Symptom: Gas (Flatulence)

Initial Grading Reminder

CTCAE grading of gas:

Grade 1: Mild symptoms; intervention not indicated
Grade 2: Moderate; persistent; psychosocial sequelae

Assessment and Grading

Characterize the symptom (onset, pace)

Ask the patient:

Have you had any problems with gas in the past? Is this a new or worsening symptom? When did it start or get worse? Were you gassy before? How much worse is it now? Has it developed gradually or suddenly?

“Suddenly” would be more consistent with peritoneal signs.

Grade the symptom

Ask the patient:

How frequently do you pass gas? Is it causing you any distress? Do you ever soil yourself with the passage of gas?

Patient Query Regarding Other Symptoms/Red Flags

Ask the patient:

Normally, how many bowel movements do you have per day/week? How many bowel movements do you have now? Is there blood and mucus in your stool? Do you have any abdominal (belly) pain, bloating, nausea or fever?

Patient Factors to Consider That Affect the Approach to Intervention

Consider the following in individualizing the intervention: Is the patient a good or poor historian? Any language barriers or cognitive deficits? Is the patient reliable (able to carry out treatment recommendations)? Does this patient have alcohol/substance abuse issues? Does the patient have transportation? Is there sufficient caregiver support?

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    Suggested Intervention

    Gaseousness itself is not a cause for an office visit but may be a marker of GI toxicity. If patients are incontinent, they should be seen.

    Patients with symptoms of GI toxicity or GI red flags should be seen.

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    Nursing Assessment of Potential Causes

    GI Toxicity - Nursing Assessment

    • Look
    • Listen
    • Recognize
    • Look
    • Listen
    • Recognize
    • Look
    • Listen
    • Recognize
    • Does the patient appear weak?
    • Has the patient lost weight?
    • Does the patient appear dehydrated?
    • Does the patient appear in distress?
    • Quantity & quality of bowel movements (e.g., change in/increased frequency over baseline): solid, soft, or liquid diarrhea; dark or bloody stools; or stools that float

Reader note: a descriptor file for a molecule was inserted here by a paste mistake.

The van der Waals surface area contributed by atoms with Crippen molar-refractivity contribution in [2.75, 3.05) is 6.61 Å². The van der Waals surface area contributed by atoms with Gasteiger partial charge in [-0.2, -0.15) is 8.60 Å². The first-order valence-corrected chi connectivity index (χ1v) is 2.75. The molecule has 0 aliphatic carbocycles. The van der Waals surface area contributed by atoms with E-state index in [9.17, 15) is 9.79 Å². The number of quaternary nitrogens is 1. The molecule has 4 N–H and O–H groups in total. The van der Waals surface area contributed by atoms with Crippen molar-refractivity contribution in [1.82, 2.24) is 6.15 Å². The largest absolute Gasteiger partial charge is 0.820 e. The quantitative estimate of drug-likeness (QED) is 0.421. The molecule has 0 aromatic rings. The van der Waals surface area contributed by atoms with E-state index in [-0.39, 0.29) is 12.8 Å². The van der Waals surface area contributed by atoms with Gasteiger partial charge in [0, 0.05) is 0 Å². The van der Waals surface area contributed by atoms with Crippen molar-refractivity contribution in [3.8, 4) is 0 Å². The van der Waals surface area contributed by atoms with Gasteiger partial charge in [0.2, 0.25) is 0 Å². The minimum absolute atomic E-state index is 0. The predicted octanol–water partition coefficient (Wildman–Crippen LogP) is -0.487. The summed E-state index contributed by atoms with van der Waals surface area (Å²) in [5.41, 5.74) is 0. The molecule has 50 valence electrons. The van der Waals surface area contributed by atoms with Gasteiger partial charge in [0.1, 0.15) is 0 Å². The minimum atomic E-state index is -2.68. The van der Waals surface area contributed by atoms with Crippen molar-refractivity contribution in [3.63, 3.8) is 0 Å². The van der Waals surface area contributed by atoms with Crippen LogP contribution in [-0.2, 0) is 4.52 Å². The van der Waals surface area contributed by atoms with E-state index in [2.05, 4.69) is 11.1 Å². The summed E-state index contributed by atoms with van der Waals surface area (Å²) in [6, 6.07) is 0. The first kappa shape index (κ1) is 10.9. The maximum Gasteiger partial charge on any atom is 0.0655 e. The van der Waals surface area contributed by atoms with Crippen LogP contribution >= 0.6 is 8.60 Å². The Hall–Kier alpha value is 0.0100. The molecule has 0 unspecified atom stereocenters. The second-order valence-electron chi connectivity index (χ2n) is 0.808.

• Fever
    • Abdominal pain or cramping
    • Increased fatigue
    • Upset stomach, nausea, or vomiting
    • Bloating/increased gas
    • Decreased appetite or food aversions
    • Serum chemistry/hematology abnormalities
    • Infectious vs immune-related adverse event causation
    • Peritoneal signs of bowel perforation (i.e., pain, tenderness, bloating)

    Hepatotoxicity - Nursing Assessment

    • Look
    • Listen
    • Recognize
    • Look
    • Listen
    • Recognize
    • Look
    • Listen
    • Recognize
    • Does the patient appear fatigued or listless?
    • Does the patient appear jaundiced?
    • Does the patient appear diaphoretic?
    • Does the patient have any ascites?
    • Change in energy level?
    • Change in skin color? Yellowing?
    • Change in stool color (paler)?
    • Change in urine color (darker/tea colored)?
    • Abdominal pain: specifically, right upper quadrant pain?
    • Bruising or bleeding more easily?
    • Fevers?
    • Change in mental status?
    • Increased sweating?
    • Elevation in LFTs
      • AST/SGOT
      • ALT/SGPT
      • Bilirubin (total/direct)
    • Alteration in GI function
    • Symptoms such as abdominal pain, ascites, somnolence, and jaundice
    • Other potential causes (viral, drug toxicity, disease progression)

    Differential Diagnosis

    What do you suspect is the cause of the patient’s flatulence?